M represents Fritz Lang's transition to sound, but his miserly use of it illustrates why galloping music and sudden, jump-out-of-your-seat aural effects have blunted the impact of so many suspense films. Lang's seemingly innocuous brushstrokes -- the playful sound of a man whistling, a balloon swaying slightly in midair, a child's eager face -- are really a prelude to the kid's murder. The mundane details are vital from the pathetic killer's point of view: He sweatily clutches his surrounding sensory debris to block out the crime.
M pissed off Nazi officials, ostensibly because of its morally ambivalent view of Lorre's character, but more likely because it casts a harsh glance at the mechanics of mob justice. If a popular filmmaker were willing to suggest that a lynch mob might be just as reprehensible as a lone pathological killer, he surely wouldn't be too eager to join the cultural disparagement of Jews, leftists, gypsies, homosexuals, and other undesirables. Indeed, after Lang's next movie, 1933's The Last Will of Dr. Mabuse, showed the villains spouting Nazi propaganda, his work was banned and The Third Reich demanded he make movies for their cause. Lang fled the country without his personal belongings or his wife, who had become a Nazi screenwriter.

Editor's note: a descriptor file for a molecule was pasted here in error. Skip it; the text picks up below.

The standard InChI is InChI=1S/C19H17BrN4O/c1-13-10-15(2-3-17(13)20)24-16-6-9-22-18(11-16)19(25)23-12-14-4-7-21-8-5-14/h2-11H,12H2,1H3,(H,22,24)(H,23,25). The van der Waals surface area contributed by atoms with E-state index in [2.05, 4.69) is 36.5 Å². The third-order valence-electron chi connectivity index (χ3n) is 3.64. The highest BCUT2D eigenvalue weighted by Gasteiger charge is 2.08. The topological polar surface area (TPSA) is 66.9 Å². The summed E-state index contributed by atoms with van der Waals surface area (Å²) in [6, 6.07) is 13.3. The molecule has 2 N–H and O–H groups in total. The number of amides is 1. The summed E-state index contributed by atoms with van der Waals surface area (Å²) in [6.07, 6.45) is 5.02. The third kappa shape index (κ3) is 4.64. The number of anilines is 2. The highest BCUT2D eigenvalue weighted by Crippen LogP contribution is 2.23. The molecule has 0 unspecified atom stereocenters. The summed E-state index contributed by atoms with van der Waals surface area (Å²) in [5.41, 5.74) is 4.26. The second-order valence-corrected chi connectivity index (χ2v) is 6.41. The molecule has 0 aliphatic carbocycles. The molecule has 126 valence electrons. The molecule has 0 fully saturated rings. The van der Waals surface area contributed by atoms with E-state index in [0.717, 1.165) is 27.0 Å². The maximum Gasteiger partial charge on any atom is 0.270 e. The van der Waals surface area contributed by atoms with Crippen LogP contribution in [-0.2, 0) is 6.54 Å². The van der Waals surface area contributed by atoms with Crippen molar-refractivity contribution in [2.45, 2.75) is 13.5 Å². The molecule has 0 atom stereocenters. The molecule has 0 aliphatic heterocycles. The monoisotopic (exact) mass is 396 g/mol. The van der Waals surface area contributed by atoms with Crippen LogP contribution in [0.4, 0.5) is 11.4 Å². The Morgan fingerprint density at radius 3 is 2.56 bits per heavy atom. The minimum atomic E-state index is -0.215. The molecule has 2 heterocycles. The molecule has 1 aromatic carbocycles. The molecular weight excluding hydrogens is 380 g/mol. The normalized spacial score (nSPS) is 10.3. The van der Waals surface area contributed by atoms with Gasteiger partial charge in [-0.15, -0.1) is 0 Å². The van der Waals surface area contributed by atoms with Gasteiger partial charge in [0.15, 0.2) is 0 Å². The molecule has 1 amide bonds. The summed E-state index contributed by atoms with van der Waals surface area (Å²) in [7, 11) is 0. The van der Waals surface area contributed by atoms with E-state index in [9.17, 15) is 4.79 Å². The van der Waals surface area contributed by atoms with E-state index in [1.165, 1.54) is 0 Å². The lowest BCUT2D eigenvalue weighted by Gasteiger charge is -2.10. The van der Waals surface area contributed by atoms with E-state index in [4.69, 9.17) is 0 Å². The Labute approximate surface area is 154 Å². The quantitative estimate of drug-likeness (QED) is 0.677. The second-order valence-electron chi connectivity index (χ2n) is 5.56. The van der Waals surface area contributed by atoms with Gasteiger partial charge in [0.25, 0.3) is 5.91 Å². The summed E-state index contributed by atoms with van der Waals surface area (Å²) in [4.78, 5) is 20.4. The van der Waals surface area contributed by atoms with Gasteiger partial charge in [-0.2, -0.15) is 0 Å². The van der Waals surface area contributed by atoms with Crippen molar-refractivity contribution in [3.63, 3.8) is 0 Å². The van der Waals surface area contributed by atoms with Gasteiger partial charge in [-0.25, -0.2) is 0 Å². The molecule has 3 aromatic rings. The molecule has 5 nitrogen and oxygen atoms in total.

Lovers Lane and Inwood Road
Still, you wouldn't need to know anything about its historical context to appreciate that M is one of the eeriest psycho-killer movies ever made, all the more disquieting because it reverses the relationship between society and the criminal who preys on it. By the time a delirious Peter Lorre is corraled by the seething masses, you'll also feel a bit disoriented at the inability to make your sympathy stick with any one side.